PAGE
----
It is not an uncommon knowledge that Nigerian government is not only ran by old corrupt leaders, who have turned the nation’s politics into some sort of retirement plan, such that they do not see any need to finish terms and leave without looking for other positions to occupy, but also controlled by these same set of inactive people, who have no plan whatsoever to improve the nation in anyway. Some of them even go ahead to use it as a tool of revenge against fellow politicians whom they see as enemies, while others simple use the posts as an opportunity to fuel their pockets. The most apparent solution to saving The Nigerian politics from the hands of this cycle of corrupt leaders is the involvement of the youth in the country’s political affairs, after all they are the majority, and the present leaders also started ruling in their youth too. But unfortunately, that has remained unachievable. What is worse is that the constant pleading of our youths to get involved in politics has barely been able to make the youths get their PVCs, let alone make them join political parties.
One can easily accuse the youths of being unserious and apolitical, but that would be a lazy thing to do, because looking at it closely, it is clear that there are reasons why we barely have young people who belong in any political party, or are involved in the governmental system.
One of the major reasons why a lot of our young men and women are so apolitical is also the reason why the older generation has left our governmental system to be ran by this present set of leaders, who are only interested in power tussle. This reason is simply the fact that ‘politics in Nigeria is a dirty game’, which means that decent and informed people naturally, would not like to get involved in it. We’ve seen countless videos of senators and House of Representatives members fighting during their meetings, government officials harassing each others publicly, all for the sake of God knows what. Nigerian politics looks like a charade of madness, and it isn’t exactly something normal and serious minded people would want to get involved in, majority will rather just criticize than get involved.
Another important reason is the issue of ‘godfatherism’ in the country’s politics. What is for sure is that if we come across young or new people in the government, they most definitely have some connection with one of the old leaders. This isn’t surprising, seeing that the cost of running for electoral offices cost more than what the average Nigerian can afford. For example, presidential aspirants are to pay N10 million for nomination form, while governorship and senate aspirants are to pay N5 million and N2 million respectively, and these forms do not include the expenses to be incurred while campaigning for the post. An average youth cannot be capable for spending so much money on a post that isn’t even certain, without having sponsor and support in some of the past leaders lingering around the corridors of power. Which is why even the involvement of the youth in government is not enough of fix the problem of returning old leaders. Rather, a change in the political structure will yield better results.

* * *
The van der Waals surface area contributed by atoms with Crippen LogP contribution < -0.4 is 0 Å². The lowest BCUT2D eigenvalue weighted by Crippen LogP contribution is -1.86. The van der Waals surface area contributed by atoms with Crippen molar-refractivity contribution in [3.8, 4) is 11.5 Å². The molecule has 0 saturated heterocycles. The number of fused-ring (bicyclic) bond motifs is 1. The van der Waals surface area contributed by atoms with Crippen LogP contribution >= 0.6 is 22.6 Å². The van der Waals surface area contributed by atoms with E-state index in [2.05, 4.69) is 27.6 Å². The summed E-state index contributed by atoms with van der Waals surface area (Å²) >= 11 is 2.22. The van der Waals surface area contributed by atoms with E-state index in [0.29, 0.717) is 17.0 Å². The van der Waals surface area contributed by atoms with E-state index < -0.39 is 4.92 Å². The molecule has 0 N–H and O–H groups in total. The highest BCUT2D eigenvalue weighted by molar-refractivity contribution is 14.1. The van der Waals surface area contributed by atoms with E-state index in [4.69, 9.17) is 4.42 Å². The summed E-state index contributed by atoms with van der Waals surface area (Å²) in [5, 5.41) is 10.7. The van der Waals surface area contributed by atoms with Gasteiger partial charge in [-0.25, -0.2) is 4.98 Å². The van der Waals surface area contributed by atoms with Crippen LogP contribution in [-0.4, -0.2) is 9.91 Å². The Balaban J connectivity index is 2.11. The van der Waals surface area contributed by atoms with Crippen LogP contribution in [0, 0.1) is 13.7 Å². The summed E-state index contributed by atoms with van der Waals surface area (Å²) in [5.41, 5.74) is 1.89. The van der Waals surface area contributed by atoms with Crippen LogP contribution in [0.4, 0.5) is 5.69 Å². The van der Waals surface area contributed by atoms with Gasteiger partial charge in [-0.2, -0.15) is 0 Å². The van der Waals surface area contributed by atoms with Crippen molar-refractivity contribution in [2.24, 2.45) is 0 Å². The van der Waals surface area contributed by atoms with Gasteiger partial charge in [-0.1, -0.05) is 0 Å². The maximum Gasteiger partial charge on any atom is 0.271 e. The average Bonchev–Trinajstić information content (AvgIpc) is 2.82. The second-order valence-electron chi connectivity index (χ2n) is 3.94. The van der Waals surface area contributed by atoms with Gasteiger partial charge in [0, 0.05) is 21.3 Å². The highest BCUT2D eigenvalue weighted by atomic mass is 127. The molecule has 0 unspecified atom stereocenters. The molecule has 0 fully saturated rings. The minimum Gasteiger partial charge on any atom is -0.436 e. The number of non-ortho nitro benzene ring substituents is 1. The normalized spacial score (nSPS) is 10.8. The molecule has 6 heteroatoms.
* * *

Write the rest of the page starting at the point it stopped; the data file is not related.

There is also the issue of youths not being knowledgeable about political parties culture, which is not surprising. As the current leaders have refused to leave power to the younger ones, neither do they see the need to involve the youths in the running of the country, we cannot exactly blame the youth for their lack of knowledge and involvement in political parties structures, because they were never equipped with the necessary tools.
In essence, it is very true that the youth involvement in the Nigerian politics is very important, but it is noteworthy that telling young Nigerians to get their PVCs and join political party is not the way to go, as joining the already corrupt political parties will only give room for ‘godfatherism’ (a means for the past leaders to control the younger ones), and to further spread corruption. The better way is either for young people to form different a party/parties that are completely unaffiliated with the current leaders, or have a new young candidate rise independently, just like France’s president, Emmanuel Macron did.
Thankfully, President Buhari’s administration has not only reduced the age limit of running for public offices, but also approved of independent candidates running for offices, which is a great step to engaging the youths in the country’s politics.
Whichever way we choose to go, it’s important to keep in mind that the youths have the power, and should therefore start by realizing how much power they wield, so that our future can be fixed.